September 10, 2008

this week, on a very special fringe, the large hadron collider

National Geographic has a nice collection of photos of the LHC at CERN, including this one of Peter Glaessel, a technical coordinator sitting inside the “time projection chamber.”


In other news, JJ Abrams debuted his new TV series Fringe last night, which based on the pilot promises a full season of not-even-pseudoscience, completely improbable situations, ridiculous conspiracy theories and awkward love interests. I’m personally hoping for a Large Hadron Collider guest appearance coupled with a time travel / black hole plotline somewhere around episode 8. Talk about product placement opportunities…

September 08, 2008

mahjong: contemporary chinese art @ berkeley art museum

I had a chance to preview “Mahjong: Contemporary Chinese Art from the Sigg Collection” this weekend at the University of California, Berkeley Art Museum. It’s an amazing show, well worth the trip to Berkeley.


In 141 works by ninety-six artists, the exhibition Mahjong: Contemporary Chinese Art from the Sigg Collection represents the historical span of art from the 1970s to today in China and demonstrates the dramatic evolution that has occurred, with artists exploring new materials and concepts far from what might have been imagined by even the most clairvoyant. As Chinese art emerged from the boundaries of state-sponsored and state-defined aesthetics to the complex initiatives of individuals with new intentions and motivations, it is possible to see the growth and development not only of art but of a nation.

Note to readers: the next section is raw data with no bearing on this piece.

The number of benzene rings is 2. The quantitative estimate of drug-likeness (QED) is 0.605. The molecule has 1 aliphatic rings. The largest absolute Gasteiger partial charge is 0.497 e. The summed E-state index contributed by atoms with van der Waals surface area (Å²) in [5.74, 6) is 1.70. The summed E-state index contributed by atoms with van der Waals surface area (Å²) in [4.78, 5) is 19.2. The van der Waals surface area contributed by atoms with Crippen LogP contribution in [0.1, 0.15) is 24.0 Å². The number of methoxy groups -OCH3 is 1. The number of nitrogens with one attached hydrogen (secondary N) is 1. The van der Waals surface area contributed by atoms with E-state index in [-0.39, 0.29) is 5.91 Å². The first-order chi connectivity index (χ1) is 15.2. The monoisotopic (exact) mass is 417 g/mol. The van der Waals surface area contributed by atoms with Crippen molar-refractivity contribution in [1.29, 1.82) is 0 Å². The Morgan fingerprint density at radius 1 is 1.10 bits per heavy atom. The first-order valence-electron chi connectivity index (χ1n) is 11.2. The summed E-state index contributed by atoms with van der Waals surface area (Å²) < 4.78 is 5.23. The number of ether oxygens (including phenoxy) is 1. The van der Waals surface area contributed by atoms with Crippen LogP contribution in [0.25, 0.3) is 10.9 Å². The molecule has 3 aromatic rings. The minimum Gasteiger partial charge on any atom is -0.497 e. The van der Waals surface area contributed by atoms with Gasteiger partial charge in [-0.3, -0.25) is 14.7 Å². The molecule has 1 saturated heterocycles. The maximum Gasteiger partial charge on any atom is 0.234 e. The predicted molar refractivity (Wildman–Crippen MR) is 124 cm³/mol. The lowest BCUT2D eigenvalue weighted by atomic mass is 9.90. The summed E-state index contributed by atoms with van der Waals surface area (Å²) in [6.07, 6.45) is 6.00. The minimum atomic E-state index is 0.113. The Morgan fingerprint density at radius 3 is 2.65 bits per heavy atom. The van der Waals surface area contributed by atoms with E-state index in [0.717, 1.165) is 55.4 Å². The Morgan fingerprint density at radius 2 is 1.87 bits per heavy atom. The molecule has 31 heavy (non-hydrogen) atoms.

I want to go back and soak it all in again. I have had very little exposure to what’s happening in China’s art scene, other than what Vanity Fair covered last December, and the show just blew me away…

September 04, 2008

the race is on

RNC Delegates 2, originally uploaded by Daniella Zalcman.

Say what you will about either of the parties or their candidates, but we sure do know how to put on a show. And now there are only 60 days to go. 1,440 hours. 86,400 minutes.

Ready, set, go.

September 04, 2008

las manitas

I love(d) Las Manitas as much as the next only-occasional Austin interloper, and last time I was there I ate breakfast there each and every day. Yum. And sure, as an only-occasional Austin interloper, it’s depressing that the building’s being replaced by a new Marriott hotel complex. But, as the Austinist points out, the story’s complicated (city council, a proposal of forgivable loans, public outcry, etc.). And, as always, the comments are where it’s at…including this gem from Grape Ape:

While having 8 or so Marriot’s downtown isn’t the best solution, tourism is nice. It does allow for new and existing businesses to grow. If only we could go back to just having all those 1 level dirt parking lots and empty buildings downtown - that would be awesome. Maybe then we could change our motto to “Keep Austin Mediocre and Unsuccessful”


September 03, 2008


While I’m not at all suggesting that Google trends is a proxy for brand strength, search trends are good for hatchet-job comparisons like this one, plotting the two mega brands of 2008 against one another. Ladies and gentlemen, iPhone v. Obama:


September 02, 2008

michael lewis on the day after

Great small piece in the Times today from Michael Lewis on the day after Gustav. Worth reading in full, but I’ll snip this bit for you:

Just now this would be a terrifying place to be a looter — and the troops and police are really only the first line of defense. Before Katrina the only thing stopping the not insignificant sub-population of well-to-do New Orleans men who enjoy the idea of sitting behind their front door with an AK-47 propped on their laps, waiting to shoot the first looter who walks through the door, was the fear of spending the night without air conditioning. After Katrina these people all went out and bought state-of-the art-power generators and so are holed up in their houses, longing for an excuse to fire a rapid burst from their automatic weapons.